But in many countries, the government is weaker, or mistrust of the police is higher. Guns, for better or worse, establish authority quickly. Brazil, which had a police strike, had to send in the Army to re-establish order. Armed police who draw their guns in limited circumstances are clearly preferably to the military holding weapons of war openly in the streets (terrorist responses notwithstanding).

That having been said, it's hard to say if arming British police would have helped in any of the recent terroist attacks. You have to send response at the point you're notified and then get that response to the scene of the incident. Yes, it could have helped the stabbed police officer, but faced with a gang of attackers unafraid to die, even that might not have stopped them. It would not have saved anyone who died from being struck by the vehicle. Arming police is not a panacea, or the U.S. would have no terrorist attacks.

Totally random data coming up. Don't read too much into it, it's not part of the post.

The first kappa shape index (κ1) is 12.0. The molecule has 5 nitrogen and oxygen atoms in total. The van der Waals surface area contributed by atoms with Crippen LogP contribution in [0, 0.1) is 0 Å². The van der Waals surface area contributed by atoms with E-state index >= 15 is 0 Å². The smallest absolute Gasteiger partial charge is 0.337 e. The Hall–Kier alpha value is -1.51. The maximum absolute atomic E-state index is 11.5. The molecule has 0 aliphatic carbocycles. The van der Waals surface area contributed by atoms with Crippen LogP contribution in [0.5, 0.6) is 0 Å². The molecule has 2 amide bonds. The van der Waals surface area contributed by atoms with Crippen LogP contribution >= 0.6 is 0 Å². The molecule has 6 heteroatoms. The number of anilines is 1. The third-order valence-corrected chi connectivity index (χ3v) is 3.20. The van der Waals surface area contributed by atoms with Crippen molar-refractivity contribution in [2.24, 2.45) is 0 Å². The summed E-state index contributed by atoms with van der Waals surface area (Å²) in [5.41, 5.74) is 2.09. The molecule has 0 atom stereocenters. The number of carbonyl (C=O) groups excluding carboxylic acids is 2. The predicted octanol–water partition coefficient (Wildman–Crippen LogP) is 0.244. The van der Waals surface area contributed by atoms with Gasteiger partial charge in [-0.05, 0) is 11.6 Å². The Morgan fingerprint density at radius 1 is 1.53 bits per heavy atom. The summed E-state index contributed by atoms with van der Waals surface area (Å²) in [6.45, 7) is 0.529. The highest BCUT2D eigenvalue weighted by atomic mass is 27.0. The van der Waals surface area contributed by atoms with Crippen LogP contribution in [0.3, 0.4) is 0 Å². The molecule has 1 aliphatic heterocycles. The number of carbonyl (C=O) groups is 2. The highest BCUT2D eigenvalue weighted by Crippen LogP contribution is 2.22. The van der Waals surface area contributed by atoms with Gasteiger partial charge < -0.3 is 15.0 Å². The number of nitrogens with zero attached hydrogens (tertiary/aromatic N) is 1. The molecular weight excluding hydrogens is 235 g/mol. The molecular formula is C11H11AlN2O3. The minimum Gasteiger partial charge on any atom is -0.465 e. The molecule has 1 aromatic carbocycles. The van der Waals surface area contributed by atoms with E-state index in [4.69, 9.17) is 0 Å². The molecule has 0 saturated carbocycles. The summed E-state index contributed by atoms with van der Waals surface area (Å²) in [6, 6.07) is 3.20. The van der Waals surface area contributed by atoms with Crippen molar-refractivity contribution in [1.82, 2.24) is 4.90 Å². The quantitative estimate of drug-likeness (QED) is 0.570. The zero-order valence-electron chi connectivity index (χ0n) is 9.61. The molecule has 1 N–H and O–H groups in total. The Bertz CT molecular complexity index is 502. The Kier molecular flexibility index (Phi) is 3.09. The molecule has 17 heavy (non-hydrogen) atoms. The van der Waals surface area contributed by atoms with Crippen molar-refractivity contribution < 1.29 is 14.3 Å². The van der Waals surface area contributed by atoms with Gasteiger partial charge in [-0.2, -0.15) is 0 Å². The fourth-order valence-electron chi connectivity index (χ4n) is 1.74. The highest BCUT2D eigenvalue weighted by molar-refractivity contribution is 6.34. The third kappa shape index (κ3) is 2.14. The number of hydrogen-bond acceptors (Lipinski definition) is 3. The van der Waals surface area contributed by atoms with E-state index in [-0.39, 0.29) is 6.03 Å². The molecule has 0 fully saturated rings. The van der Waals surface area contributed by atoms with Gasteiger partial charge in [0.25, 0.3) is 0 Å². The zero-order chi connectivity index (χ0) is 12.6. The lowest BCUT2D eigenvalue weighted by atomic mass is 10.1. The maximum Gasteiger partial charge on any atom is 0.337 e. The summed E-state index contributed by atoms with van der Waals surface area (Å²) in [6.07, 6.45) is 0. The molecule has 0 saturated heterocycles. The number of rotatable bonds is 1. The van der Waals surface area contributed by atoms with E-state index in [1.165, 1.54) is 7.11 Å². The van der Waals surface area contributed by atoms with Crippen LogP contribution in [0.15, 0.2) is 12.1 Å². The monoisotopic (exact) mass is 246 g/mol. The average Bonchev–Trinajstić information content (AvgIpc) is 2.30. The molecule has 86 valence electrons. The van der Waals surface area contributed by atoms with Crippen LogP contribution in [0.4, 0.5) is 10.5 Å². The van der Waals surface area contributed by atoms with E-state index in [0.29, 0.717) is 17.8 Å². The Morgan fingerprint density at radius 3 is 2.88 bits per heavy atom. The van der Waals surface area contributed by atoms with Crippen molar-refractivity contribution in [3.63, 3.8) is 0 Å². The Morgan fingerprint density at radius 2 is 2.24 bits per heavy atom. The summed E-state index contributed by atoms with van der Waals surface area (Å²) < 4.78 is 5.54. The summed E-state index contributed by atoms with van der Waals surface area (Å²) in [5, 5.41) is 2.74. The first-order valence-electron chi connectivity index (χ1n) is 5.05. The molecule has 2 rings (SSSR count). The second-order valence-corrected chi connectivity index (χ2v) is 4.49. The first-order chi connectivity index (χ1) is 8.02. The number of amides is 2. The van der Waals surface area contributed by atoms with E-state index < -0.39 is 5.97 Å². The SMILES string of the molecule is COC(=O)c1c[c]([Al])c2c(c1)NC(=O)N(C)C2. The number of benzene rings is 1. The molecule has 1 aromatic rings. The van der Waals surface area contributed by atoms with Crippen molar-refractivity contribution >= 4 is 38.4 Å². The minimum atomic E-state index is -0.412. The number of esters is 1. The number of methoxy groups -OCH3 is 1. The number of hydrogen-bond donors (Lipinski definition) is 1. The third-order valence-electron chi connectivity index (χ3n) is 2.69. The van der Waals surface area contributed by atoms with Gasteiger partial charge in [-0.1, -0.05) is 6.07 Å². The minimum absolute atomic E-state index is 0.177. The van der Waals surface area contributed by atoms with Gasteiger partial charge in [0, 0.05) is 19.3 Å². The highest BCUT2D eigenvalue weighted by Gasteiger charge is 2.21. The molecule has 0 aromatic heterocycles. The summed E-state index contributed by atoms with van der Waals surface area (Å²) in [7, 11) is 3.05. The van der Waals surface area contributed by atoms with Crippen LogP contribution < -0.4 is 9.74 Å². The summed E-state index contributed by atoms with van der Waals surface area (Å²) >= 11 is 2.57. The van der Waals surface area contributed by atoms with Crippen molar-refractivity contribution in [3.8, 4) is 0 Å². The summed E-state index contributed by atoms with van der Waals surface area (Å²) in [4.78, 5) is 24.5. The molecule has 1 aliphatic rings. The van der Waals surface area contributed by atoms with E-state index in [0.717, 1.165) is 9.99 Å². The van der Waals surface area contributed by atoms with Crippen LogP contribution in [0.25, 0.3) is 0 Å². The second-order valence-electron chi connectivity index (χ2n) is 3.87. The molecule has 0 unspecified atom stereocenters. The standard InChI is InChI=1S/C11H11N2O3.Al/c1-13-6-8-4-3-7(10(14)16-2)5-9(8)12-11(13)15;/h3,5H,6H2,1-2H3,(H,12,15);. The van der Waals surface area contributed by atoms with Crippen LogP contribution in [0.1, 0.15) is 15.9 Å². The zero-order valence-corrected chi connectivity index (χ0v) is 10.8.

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    For UK, perhaps you could say "Great Britain", please. The Northern Ireland Police Service has quite a different history, especially regarding firearms. (Also, as a footnote, I understand that the Ministry of Defence Police and the Civil Nuclear Constabulary are routinely armed on patrol.) None of this undermines your excellent answer. – Qsigma Jun 5 '17 at 15:18
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    I'm intensely curious as to where the patrol areas of 82% vs. 18% are; and whethere there's any correllation between where/who is being policed and the opinion of the topic of the survey. – user4012 Jun 5 '17 at 15:35
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    @Machavity It's relatively nuanced, but the fact to remember here is that the United Kingdom is short for "The United Kingdom of Great Britain and Northern Ireland" en.wikipedia.org/wiki/United_Kingdom. – Richiban Jun 5 '17 at 17:12